But for simple, GM standards, I think your script is perfect (Since it has the same arguments as draw_ellipse)

#4 Re: Script Submission » point_in_ellipse » 2010-01-09 17:34:22

Wow impressive stuff, although what the script is doing is way over my head >_<. Thanks a lot, though!

Yeah I'm from long island too, I'll probably be moving out to college next year, but then again I'm not sure which college I plan on attending. All "iffy" stuff.

#5 Script Submission » point_in_ellipse » 2010-01-09 15:46:20

Replies: 8
Expand//point_in_ellipse(point_x, point_y, x1, y1, x2, y2);

var x1, y1, x2, y2, cenx, ceny, major, minor, foc1, foc2, R1, R2;
x1 = min(argument2, argument4); y1 = min(argument3, argument5);
x2 = max(argument2, argument4); y2 = max(argument3, argument5);

cenx  = x1 +(x2-x1)/2;
ceny  = y1 +(y2-y1)/2;
major = max(x2-x1, y2-y1);
minor = min(x2-x1, y2-y1);

if(major==(x2-x1)) {
    foc1  = cenx -sqrt(sqr(major/2) - sqr(minor/2));
    foc2  = cenx +sqrt(sqr(major/2) - sqr(minor/2));

    R1    = point_distance(argument0, argument1, foc1, ceny);
    R2    = point_distance(argument0, argument1, foc2, ceny);
} else {
    foc1  = ceny -sqrt(sqr(major/2) - sqr(minor/2));
    foc2  = ceny +sqrt(sqr(major/2) - sqr(minor/2));

    R1    = point_distance(argument0, argument1, cenx, foc1);
    R2    = point_distance(argument0, argument1, cenx, foc2);

return(R1+R2 <= major);

I'm sure there are plenty of things that can be made more efficient, but it still works, so there.

#7 Re: GML Code Help » How to make fast "Inverted" Destructible Terrain? » 2009-05-31 21:03:35

hehe.. it was only natural I would come for you, ;p

Yeah, I've been getting suggestions about making that, and have been tweaking with methods on how to do it. Guess I'll take the advice and just do it T-T

#8 GML Code Help » How to make fast "Inverted" Destructible Terrain? » 2009-05-31 16:08:06

Replies: 3

OK.. so usually when I try to create destructible terrain for my projects, I simply use surfaces and sprites, for example.

Expandvar surf;
surf = surface_create(room_width,room_height);
sprite_index = sprite_create_from_surface(...);

And that's a usually fast method for me, since I use it once every time I click somewhere. However.. I've come up with a new concept for a game, which will have a unique method of destructible terrain.

Basically, instead of destroying terrain when you do something once, in this project, I want to destroy all the terrain farther than a certain radius, from a certain object. So basically..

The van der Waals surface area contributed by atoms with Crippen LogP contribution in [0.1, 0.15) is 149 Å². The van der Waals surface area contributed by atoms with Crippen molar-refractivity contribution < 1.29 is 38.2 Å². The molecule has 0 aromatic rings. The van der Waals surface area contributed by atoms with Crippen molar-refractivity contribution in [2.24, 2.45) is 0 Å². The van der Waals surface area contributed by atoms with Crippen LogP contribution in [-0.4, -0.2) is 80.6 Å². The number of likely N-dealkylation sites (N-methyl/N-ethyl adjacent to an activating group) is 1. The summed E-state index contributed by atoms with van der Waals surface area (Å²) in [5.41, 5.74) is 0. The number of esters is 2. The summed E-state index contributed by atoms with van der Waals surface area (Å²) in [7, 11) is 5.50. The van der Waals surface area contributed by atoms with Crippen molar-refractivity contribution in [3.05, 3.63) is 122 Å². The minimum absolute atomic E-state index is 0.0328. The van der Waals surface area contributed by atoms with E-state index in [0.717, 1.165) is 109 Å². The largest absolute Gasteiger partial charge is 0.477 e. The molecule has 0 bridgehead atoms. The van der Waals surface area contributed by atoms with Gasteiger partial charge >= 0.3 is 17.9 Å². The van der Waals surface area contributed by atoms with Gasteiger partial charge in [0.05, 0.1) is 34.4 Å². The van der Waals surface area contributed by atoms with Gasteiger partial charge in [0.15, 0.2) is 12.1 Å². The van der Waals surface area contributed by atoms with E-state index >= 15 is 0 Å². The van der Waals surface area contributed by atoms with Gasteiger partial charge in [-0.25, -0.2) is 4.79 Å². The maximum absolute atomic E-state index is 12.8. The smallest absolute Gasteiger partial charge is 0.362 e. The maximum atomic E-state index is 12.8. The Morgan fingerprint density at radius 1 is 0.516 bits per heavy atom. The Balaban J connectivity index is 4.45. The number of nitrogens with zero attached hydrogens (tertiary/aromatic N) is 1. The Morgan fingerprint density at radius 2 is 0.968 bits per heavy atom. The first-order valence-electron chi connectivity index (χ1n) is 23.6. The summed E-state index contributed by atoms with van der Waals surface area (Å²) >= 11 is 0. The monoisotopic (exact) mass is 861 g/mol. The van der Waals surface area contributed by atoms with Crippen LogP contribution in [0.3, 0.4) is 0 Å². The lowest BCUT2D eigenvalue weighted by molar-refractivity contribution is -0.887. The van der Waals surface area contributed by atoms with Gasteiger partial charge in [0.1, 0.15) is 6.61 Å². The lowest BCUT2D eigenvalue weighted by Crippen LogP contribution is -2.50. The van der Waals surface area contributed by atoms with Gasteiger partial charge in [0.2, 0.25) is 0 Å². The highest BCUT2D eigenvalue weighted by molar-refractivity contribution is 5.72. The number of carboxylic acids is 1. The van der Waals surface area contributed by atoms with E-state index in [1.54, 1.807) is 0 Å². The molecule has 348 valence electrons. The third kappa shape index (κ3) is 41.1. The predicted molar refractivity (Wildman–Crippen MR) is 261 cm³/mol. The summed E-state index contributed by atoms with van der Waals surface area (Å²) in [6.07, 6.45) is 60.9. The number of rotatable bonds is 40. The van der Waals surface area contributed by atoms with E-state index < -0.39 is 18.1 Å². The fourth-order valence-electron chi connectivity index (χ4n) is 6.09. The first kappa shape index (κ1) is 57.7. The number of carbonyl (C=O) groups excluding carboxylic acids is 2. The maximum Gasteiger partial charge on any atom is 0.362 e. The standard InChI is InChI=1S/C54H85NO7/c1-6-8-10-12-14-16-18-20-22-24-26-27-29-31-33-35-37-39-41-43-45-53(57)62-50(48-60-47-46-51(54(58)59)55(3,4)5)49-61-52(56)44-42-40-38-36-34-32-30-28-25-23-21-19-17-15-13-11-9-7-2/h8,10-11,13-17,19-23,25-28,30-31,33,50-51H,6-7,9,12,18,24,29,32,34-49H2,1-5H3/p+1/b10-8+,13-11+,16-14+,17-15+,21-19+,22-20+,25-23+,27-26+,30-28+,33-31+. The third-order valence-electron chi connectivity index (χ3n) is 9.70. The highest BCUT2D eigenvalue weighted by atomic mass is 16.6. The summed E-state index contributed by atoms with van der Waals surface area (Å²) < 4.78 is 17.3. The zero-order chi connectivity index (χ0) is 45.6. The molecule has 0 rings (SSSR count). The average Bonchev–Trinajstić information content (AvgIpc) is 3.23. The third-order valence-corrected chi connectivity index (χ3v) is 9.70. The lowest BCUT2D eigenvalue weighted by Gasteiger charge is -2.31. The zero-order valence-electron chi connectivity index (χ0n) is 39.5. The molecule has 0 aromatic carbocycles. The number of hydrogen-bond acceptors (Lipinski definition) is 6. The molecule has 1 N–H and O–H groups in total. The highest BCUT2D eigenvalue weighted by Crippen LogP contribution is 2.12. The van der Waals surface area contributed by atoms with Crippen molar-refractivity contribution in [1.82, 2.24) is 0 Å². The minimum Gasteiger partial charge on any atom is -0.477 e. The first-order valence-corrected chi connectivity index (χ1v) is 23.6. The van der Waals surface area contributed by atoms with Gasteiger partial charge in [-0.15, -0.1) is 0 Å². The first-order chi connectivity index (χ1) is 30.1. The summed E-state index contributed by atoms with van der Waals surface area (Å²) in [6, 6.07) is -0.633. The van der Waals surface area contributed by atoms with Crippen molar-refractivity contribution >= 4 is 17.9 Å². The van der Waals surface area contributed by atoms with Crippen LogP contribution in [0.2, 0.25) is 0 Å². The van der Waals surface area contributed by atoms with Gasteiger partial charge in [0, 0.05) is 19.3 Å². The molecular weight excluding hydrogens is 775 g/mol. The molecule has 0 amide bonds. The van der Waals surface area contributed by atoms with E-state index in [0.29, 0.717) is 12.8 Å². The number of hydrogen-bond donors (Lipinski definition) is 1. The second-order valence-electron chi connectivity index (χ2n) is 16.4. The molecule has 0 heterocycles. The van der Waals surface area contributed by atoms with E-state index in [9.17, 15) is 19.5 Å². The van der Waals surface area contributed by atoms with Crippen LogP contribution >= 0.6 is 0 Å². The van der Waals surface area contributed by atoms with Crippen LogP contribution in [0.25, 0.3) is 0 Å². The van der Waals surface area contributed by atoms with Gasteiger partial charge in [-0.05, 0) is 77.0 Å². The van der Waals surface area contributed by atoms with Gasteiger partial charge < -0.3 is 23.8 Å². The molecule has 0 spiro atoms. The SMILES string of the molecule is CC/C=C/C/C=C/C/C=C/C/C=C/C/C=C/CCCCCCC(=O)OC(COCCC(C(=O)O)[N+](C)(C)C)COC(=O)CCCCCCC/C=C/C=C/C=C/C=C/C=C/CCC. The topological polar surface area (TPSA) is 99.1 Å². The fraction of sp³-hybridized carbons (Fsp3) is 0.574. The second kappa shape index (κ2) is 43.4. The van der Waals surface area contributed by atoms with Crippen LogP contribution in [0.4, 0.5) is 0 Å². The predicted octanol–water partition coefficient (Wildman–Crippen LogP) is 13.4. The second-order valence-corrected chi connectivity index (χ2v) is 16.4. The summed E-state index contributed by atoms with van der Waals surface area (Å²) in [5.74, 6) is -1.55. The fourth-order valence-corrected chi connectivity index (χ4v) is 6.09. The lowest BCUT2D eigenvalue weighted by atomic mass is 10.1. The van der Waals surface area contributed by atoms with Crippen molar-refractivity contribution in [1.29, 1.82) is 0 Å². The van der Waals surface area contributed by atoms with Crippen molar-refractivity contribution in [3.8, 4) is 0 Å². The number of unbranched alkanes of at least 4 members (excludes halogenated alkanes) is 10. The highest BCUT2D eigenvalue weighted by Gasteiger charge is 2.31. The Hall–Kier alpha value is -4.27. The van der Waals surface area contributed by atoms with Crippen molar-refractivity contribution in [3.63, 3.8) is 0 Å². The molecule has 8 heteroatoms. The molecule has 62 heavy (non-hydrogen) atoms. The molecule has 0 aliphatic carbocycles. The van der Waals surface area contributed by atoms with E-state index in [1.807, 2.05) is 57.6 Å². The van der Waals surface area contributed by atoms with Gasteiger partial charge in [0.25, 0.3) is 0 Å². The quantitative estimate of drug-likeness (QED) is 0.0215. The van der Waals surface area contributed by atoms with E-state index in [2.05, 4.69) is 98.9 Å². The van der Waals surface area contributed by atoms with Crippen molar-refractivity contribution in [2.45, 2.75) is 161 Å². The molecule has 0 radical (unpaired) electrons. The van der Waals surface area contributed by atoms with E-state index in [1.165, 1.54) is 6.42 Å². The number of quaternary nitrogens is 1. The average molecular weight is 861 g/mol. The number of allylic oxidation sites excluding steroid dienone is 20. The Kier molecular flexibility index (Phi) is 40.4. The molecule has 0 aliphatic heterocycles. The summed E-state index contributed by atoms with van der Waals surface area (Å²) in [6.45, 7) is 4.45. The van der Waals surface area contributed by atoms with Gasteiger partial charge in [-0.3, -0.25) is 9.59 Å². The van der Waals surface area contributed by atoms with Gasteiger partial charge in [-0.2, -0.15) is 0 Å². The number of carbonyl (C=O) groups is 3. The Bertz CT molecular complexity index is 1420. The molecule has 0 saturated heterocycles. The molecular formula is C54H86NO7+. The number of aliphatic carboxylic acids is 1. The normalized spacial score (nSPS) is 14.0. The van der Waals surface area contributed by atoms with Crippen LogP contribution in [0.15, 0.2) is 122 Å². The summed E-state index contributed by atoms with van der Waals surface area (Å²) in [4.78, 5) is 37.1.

Everything outside of those green circles, would not be visible. I also need to have collision detection, so I have to also have it as a mask (unless there's some other way to achieve this) and thus, I've come here. Currently, what I'm doing is using the following code.

Expandvar surf1, surf2;
surf1 = surface_create(room_width,room_height);
surf2 = surface_create(room_width,room_height);


sprite_index = sprite_create_from_surface(surf2,0,0,room_width,room_height,1,1,0,0,0,0);

It works perfectly, but it utterly RAPES my fps. So.. I need another method of achieving this.


Also, I'm certain that the main reason causing the problem is the sprite_create_from_surface, so if anyone has any solutions that avoid using them, please comment. Thanks.

Uploaded a side GMK with my code. You can see the problem first hand.. click

Thanks for reading.

#9 Script Alumni » map_rooms » 2009-05-31 16:05:53

Replies: 2

After using this a lot, and learning something from torigara over at the GMC, here's an optimization of the script.

**  Usage:
**      map_rooms(ds_map)
**  Arguments:
**      ds_map      map to which all rooms are loaded.
**  Notes:
**      Fills the map with {key=name, val=index} pairs.
**      To find the maximum number of rooms, it creates an extra
**      room. The name of this room will be added to the map
**      unless a room with the same name already exists.
**  Returns:
**      the index of the created room
    var i,ds_map;
    ds_map = argument0
    for (i=room_first;i>=0;i=room_next(i)) {
        if (room_exists(i)) {

Does the same thing as the original script, it just doesn't need to create an extra room to accomplish it.